Every office has a few toe-tappers, foot-waggers and/or pen-spinners. I, for one, annoy the hell out of my coworkers with incessant knee-bouncing. What, though, compels only some of us to twitch and tap, while others can remain perfectly still in moments of deep concentration?
It’s complicated, but here are some of the reasons it happens:
Fidgeting Increases Attention
Recent research suggests that fidgeting may occupy parts of your brain that would otherwise distract you with random thoughts. This is convenient, since people who fidget are generally more prone to mind-wandering and daydreaming.
A passage from Fidget to Focus: Outwit Your Boredom — Sensory Strategies for Living with ADD explains why fidgeting helps people maintain focus:
“If something we are engaged in is not interesting enough to sustain our focus, the additional sensory-motor input that is mildly stimulating, interesting or entertaining allows our brains to become fully engaged and allows us to sustain focus on the primary activity in which we are participating.”
In other words, twiddling that pen round and round makes you look distracted, but it’s actually having the opposite effect. Supporting this, another study found that people who were allowed to doodle while monitoring a phone conversation for details remembered more facts than those who weren’t. Children with ADHD, likewise, do better on cognitive tasks when they’re engaged in spontaneous bodily activity, and a more recent study concludes that fidgeting initiates the human nervous system in much the same way that ADHD medications do, thus improving overall cognitive performance.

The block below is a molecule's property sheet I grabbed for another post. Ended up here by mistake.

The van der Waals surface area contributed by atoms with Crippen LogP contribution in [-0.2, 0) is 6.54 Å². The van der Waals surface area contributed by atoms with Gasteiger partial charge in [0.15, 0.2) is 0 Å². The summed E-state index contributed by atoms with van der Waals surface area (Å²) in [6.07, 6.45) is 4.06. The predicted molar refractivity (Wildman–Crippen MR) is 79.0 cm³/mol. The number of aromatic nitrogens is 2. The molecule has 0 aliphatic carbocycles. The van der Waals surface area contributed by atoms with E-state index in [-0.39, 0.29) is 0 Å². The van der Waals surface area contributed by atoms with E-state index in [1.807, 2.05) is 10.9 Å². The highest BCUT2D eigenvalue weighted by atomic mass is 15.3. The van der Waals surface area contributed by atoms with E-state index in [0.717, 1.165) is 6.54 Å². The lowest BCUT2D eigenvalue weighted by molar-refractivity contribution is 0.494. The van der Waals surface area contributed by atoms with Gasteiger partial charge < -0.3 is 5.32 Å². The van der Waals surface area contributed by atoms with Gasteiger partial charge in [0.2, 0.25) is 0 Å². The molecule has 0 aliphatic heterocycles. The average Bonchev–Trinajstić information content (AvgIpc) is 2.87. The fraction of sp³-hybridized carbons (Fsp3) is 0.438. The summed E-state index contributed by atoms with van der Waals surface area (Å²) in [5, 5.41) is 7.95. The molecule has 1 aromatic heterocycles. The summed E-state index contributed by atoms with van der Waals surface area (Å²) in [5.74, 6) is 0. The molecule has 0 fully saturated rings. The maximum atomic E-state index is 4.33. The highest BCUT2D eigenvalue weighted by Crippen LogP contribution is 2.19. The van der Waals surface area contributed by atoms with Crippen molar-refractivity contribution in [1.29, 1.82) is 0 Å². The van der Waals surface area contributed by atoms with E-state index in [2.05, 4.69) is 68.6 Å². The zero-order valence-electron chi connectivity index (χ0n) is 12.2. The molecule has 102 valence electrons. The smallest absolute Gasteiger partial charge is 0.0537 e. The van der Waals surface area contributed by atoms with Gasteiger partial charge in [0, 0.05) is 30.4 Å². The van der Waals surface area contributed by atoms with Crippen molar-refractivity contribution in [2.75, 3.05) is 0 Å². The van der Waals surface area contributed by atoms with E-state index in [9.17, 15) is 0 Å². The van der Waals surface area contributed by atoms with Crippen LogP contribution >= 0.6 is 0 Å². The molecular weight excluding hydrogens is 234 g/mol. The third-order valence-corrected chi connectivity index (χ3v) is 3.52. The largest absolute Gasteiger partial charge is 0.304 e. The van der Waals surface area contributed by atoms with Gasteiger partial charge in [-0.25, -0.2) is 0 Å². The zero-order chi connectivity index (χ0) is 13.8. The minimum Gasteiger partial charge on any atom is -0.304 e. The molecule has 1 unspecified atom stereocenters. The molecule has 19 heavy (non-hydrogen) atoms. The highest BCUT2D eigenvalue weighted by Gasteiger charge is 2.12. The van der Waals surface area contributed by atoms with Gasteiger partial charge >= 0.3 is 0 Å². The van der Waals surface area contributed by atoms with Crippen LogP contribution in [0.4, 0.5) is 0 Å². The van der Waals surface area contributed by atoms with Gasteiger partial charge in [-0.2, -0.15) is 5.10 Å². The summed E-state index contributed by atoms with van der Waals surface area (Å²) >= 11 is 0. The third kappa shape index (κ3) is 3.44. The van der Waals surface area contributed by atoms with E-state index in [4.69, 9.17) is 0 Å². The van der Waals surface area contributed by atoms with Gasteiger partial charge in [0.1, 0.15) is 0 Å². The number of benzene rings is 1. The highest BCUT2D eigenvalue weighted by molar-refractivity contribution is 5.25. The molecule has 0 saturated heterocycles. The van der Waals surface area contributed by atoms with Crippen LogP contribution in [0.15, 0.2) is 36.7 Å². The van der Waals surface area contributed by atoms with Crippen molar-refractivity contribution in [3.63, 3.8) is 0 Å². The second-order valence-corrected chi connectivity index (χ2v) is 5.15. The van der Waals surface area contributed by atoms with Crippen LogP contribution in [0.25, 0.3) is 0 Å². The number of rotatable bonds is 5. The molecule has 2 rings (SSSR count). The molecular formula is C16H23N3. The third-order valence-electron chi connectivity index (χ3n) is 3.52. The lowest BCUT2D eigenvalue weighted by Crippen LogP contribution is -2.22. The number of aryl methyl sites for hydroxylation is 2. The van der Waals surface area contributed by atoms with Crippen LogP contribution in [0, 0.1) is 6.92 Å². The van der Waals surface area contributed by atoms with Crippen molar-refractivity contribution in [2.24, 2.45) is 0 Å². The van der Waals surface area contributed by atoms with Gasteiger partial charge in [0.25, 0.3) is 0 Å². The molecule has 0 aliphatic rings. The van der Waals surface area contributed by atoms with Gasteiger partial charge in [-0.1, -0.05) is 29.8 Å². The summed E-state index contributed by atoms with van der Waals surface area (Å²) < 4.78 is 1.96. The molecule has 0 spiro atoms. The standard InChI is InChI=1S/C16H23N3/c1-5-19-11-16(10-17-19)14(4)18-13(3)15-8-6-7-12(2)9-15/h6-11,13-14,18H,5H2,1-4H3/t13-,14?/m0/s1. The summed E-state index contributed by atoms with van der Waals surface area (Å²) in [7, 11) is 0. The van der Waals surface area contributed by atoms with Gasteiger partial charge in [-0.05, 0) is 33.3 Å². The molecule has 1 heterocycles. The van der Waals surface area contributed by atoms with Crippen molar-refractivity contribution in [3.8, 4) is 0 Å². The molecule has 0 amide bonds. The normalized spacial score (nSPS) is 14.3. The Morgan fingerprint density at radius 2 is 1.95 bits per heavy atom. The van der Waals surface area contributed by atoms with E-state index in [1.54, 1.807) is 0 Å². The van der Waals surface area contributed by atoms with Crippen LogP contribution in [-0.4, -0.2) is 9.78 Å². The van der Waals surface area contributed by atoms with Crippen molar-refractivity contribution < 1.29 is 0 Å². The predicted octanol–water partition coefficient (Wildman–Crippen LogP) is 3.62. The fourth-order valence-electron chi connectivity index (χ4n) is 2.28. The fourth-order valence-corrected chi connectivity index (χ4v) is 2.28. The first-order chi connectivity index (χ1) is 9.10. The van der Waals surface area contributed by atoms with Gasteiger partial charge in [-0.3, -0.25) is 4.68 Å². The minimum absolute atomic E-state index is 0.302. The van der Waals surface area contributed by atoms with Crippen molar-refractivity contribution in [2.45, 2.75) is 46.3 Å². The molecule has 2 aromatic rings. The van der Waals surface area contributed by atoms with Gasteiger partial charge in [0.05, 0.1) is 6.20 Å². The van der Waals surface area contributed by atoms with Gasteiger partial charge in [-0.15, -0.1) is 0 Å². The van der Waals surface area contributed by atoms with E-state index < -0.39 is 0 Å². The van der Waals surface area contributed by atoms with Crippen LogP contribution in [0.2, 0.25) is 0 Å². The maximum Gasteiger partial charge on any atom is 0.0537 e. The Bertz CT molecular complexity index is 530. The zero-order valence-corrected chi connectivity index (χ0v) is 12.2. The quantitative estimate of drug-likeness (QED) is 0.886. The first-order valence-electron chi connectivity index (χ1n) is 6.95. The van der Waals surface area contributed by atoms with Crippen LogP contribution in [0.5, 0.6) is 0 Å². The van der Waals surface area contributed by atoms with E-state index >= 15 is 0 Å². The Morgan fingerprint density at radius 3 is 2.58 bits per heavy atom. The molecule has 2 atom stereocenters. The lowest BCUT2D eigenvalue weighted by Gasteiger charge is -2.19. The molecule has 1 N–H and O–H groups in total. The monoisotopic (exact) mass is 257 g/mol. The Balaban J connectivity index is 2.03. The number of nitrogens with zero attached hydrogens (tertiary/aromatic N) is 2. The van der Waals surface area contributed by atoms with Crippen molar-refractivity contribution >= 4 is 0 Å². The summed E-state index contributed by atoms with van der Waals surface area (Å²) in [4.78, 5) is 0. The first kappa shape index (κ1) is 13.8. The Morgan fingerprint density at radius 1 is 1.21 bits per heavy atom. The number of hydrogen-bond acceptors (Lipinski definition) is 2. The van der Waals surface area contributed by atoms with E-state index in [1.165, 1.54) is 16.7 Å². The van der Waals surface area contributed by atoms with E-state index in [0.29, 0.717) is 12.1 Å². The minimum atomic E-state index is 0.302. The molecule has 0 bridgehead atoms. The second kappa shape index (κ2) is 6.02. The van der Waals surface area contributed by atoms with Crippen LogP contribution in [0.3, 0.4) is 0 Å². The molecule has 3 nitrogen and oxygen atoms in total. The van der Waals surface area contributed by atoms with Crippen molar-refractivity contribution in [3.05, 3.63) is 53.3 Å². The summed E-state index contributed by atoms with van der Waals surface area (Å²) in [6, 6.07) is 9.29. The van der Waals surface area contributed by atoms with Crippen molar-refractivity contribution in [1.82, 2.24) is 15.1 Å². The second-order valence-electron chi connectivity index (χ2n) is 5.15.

Fidgeting Relieves Stress
Fidgeting might also act as a coping mechanism for stress and intense nervousness. “These are called tension-reduction behaviors,” explains psychotherapist John Tsilimparis. “We perform these acts to mitigate stress and excessive worrying.”
Science backs up his claim: Researchers selected men to perform mental arithmetic out loud in front of strangers, and found that those who reported more anxiety beforehand performed more tension-reduction behaviors. Those who were tapping and twitching during the test also reported that they found the experience less stressful, suggesting that fidgeting reduced their stress levels. (Interestingly enough, fidgeting only helps men, who are twice as likely to perform tension-reduction behaviors as women.)
Fidgeting Improves Health
A 2016 study surprisingly suggests that fidgeting is also good for your health, specifically mitigating the damage caused by sitting for long periods of time (i.e., TV binges and long hours at work). An article published in the New York Times explains the most worrying effect of sitting for too long:
“Studies show that uninterrupted sitting causes an abrupt and significant decline in blood flow to the legs. This is problematic since, when blood flow drops, friction along the vessel walls also declines. The cells that line these walls, which can sense changes in the friction, begin to pump out proteins that contribute over time to hardening and narrowing of the arteries.”
But this recent study also found that frequent toe-tapping manages to maintain blood flow to the legs, preventing that hardening and narrowing of the arteries.
So, sorry, desk neighbor, but I think I’ll keep bouncing my knee after all.